Overall, the information Google shows about you is quite robust. Some of it may even be useful for your online presence and you might want Google to show it. The exposure of your sensitive info, however, jeopardizes your online safety and puts you at high risk of identity theft. To protect yourself, you should remove your personal information from the sites that post it and Google search results.
There are several ways to do this.
Ways to remove personal information from Google search
There are two ways to remove your personal info from Google:
- Using Google tools: If successful, you will remove the undesirable info from Google search results (but not from the original pages).
- Remove the original page: This way, the link will automatically disappear from search results once Google bots crawl the site and realize the page is no longer available (typically within 1-14 days).
On your quest for personal data removal, we recommend you practice a hybrid approach: remove the source page and any content you have access to, then use Google tools to remove other unwanted links.
Since around 80% of Google search results for your name link to data broker websites, we recommend starting the removal of your personal information from Google by opting out of data brokers.
Stop data brokers and people-search sites from sharing your data
Whenever you want to find out more about someone, the first thing you usually do is google them. Google gets hundreds of millions of search requests for people’s names, phone numbers, and addresses each month and relies heavily on data brokers to satisfy these queries.
The multi-billion-dollar data broker industry, in turn, depends on free traffic from Google to survive, and people-search companies do all they can to make their pages as fresh and content-rich as possible to rank higher in Google search results. To do so, they create personal profiles stuffed with sensitive data such as your income level, family ties, credit score, political affiliations, the cost of your property, and much more. In addition to being a threat to your safety and making you an open target to cybercrime, these profiles often contain misleading and reputation-damaging details.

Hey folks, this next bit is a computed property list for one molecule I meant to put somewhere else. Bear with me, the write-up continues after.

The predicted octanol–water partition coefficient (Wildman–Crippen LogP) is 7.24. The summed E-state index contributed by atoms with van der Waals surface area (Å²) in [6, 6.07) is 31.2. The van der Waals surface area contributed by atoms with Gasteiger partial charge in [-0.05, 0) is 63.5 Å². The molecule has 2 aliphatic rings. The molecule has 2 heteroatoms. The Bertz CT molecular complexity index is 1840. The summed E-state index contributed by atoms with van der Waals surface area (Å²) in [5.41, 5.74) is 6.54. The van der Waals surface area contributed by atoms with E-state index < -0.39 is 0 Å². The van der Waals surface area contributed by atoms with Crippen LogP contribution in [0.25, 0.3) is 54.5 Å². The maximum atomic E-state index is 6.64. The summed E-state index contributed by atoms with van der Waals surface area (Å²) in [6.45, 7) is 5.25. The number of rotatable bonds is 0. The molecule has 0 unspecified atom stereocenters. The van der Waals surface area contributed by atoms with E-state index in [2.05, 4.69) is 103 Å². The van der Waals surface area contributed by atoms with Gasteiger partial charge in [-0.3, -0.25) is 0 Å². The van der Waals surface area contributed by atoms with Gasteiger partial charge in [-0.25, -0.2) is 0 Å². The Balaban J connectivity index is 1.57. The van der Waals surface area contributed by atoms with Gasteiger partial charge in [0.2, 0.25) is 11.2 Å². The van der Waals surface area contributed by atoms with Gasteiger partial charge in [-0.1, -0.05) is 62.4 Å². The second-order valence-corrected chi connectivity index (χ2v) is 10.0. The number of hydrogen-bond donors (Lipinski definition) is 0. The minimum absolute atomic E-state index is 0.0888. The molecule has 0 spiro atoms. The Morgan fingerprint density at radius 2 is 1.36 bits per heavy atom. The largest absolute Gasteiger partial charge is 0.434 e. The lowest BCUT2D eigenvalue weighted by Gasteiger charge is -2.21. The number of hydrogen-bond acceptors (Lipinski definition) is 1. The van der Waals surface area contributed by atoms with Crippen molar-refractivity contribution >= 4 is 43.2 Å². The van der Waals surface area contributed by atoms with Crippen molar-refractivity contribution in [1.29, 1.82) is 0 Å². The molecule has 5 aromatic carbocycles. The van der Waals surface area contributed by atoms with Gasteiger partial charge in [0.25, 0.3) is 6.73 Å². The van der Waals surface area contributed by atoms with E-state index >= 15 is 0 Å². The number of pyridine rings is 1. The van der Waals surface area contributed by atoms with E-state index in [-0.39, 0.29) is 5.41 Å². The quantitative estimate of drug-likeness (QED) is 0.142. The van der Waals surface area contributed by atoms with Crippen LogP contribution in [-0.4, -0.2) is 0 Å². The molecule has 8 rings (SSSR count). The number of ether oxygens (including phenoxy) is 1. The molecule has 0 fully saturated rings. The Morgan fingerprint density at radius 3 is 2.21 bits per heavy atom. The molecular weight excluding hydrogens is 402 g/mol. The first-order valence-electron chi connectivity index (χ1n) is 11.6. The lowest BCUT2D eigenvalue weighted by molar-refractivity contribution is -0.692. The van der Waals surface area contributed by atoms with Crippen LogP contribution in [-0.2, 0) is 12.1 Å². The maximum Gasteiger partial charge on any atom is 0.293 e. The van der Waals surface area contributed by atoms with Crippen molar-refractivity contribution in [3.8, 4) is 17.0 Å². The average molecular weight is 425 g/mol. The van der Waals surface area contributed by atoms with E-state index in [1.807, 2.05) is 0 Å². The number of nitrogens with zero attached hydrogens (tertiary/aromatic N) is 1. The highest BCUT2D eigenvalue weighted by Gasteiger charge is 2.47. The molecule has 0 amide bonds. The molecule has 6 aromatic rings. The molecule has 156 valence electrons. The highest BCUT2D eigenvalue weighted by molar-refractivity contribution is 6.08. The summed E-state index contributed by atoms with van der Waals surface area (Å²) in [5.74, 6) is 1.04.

Luckily, the law requires data broker and people-search websites to remove your information on request. Make sure you find all the sites that share your info and delete your profiles from each of them – if you only remove yourself from major people-search sites, Google will eventually pull your profiles from lesser-known ones.
However, the process isn’t easy: data brokers purposefully make the opt-out process tedious and time-consuming. With hundreds of people-search sites on the web, it takes hundreds of hours to remove your data from all of them.
Onerep automates the removal of your personal info from 199 data broker and people-search sites. After the initial removal, our system continually monitors each site. If they republish your information later, we begin the opt-out process again.
Use Google tools for pages you have no control over
If you’re looking to remove links that lead to pages you don’t have control over and contain your personal information from Google search, you can do so in three ways:
- Utilize the “Results About You” tool
- Submit a request through the removal form
- Remove them directly from the search results
The “Results About You” tool
1. Go to the “Results About You” tool in your browser. Alternatively, open the Google app on your mobile device, tap your profile icon, and select “Results About You.” You’ll need to sign in or create a Google account to proceed.